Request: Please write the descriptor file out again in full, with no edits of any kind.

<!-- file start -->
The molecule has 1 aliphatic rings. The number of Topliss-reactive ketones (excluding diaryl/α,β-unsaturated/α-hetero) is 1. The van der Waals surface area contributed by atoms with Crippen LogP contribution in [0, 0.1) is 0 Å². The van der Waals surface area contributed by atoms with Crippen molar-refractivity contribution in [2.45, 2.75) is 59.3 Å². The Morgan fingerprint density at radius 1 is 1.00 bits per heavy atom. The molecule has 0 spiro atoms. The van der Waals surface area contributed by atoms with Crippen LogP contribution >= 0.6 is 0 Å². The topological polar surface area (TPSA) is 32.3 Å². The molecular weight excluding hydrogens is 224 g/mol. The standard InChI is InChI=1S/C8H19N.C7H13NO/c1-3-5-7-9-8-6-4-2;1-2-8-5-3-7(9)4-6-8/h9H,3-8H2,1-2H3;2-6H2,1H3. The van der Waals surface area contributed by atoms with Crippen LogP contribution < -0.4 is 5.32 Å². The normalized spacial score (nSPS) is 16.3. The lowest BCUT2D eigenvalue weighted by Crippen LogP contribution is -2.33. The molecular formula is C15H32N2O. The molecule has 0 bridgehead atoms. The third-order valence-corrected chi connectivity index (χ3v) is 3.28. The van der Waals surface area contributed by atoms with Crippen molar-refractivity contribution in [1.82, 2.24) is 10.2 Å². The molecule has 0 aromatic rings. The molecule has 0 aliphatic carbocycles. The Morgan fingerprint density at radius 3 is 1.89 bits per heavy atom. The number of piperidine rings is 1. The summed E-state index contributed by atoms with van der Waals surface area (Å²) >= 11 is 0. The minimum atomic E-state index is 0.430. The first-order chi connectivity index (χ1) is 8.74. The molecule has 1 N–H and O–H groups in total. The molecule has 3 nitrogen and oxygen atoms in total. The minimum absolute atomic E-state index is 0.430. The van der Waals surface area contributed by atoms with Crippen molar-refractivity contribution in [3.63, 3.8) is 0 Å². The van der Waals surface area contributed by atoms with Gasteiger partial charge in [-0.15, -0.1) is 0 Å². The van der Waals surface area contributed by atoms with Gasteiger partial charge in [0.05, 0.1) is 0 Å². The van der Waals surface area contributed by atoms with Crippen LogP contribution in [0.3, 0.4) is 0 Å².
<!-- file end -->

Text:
The molecule has 1 aliphatic rings. The number of Topliss-reactive ketones (excluding diaryl/α,β-unsaturated/α-hetero) is 1. The van der Waals surface area contributed by atoms with Crippen LogP contribution in [0, 0.1) is 0 Å². The van der Waals surface area contributed by atoms with Crippen molar-refractivity contribution in [2.45, 2.75) is 59.3 Å². The Morgan fingerprint density at radius 1 is 1.00 bits per heavy atom. The molecule has 0 spiro atoms. The van der Waals surface area contributed by atoms with Crippen LogP contribution >= 0.6 is 0 Å². The topological polar surface area (TPSA) is 32.3 Å². The molecular weight excluding hydrogens is 224 g/mol. The standard InChI is InChI=1S/C8H19N.C7H13NO/c1-3-5-7-9-8-6-4-2;1-2-8-5-3-7(9)4-6-8/h9H,3-8H2,1-2H3;2-6H2,1H3. The van der Waals surface area contributed by atoms with Crippen LogP contribution < -0.4 is 5.32 Å². The normalized spacial score (nSPS) is 16.3. The lowest BCUT2D eigenvalue weighted by Crippen LogP contribution is -2.33. The molecular formula is C15H32N2O. The molecule has 0 bridgehead atoms. The third-order valence-corrected chi connectivity index (χ3v) is 3.28. The van der Waals surface area contributed by atoms with Crippen molar-refractivity contribution in [1.82, 2.24) is 10.2 Å². The molecule has 0 aromatic rings. The molecule has 0 aliphatic carbocycles. The Morgan fingerprint density at radius 3 is 1.89 bits per heavy atom. The number of piperidine rings is 1. The summed E-state index contributed by atoms with van der Waals surface area (Å²) >= 11 is 0. The minimum atomic E-state index is 0.430. The first-order chi connectivity index (χ1) is 8.74. The molecule has 1 N–H and O–H groups in total. The molecule has 3 nitrogen and oxygen atoms in total. The minimum absolute atomic E-state index is 0.430. The van der Waals surface area contributed by atoms with Crippen molar-refractivity contribution in [3.63, 3.8) is 0 Å². The van der Waals surface area contributed by atoms with Gasteiger partial charge in [-0.15, -0.1) is 0 Å². The van der Waals surface area contributed by atoms with Gasteiger partial charge in [0.05, 0.1) is 0 Å². The van der Waals surface area contributed by atoms with Crippen LogP contribution in [0.3, 0.4) is 0 Å².